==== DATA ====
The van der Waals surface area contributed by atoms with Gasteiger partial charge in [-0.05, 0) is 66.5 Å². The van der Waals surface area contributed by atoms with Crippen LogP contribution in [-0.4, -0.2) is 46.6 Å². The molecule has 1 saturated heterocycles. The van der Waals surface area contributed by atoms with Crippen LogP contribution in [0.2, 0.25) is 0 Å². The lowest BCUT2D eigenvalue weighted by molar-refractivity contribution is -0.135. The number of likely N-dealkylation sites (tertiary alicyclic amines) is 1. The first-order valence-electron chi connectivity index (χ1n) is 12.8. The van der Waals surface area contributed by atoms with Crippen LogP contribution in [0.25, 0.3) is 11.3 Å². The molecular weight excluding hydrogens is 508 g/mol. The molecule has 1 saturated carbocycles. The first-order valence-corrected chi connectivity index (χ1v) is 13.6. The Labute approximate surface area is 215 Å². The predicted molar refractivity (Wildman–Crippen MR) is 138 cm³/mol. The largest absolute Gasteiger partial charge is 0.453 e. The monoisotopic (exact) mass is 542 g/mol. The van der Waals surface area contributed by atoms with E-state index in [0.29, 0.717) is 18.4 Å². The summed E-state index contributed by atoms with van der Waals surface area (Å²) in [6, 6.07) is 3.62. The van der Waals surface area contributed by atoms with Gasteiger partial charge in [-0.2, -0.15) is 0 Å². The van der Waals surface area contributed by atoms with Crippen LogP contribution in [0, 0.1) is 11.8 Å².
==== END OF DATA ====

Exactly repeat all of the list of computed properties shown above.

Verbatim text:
The van der Waals surface area contributed by atoms with Gasteiger partial charge in [-0.05, 0) is 66.5 Å². The van der Waals surface area contributed by atoms with Crippen LogP contribution in [-0.4, -0.2) is 46.6 Å². The molecule has 1 saturated heterocycles. The van der Waals surface area contributed by atoms with Crippen LogP contribution in [0.2, 0.25) is 0 Å². The lowest BCUT2D eigenvalue weighted by molar-refractivity contribution is -0.135. The number of likely N-dealkylation sites (tertiary alicyclic amines) is 1. The first-order valence-electron chi connectivity index (χ1n) is 12.8. The van der Waals surface area contributed by atoms with Crippen LogP contribution in [0.25, 0.3) is 11.3 Å². The molecular weight excluding hydrogens is 508 g/mol. The molecule has 1 saturated carbocycles. The first-order valence-corrected chi connectivity index (χ1v) is 13.6. The Labute approximate surface area is 215 Å². The predicted molar refractivity (Wildman–Crippen MR) is 138 cm³/mol. The largest absolute Gasteiger partial charge is 0.453 e. The monoisotopic (exact) mass is 542 g/mol. The van der Waals surface area contributed by atoms with E-state index in [0.29, 0.717) is 18.4 Å². The summed E-state index contributed by atoms with van der Waals surface area (Å²) in [6, 6.07) is 3.62. The van der Waals surface area contributed by atoms with Gasteiger partial charge in [-0.2, -0.15) is 0 Å². The van der Waals surface area contributed by atoms with Crippen LogP contribution in [0, 0.1) is 11.8 Å².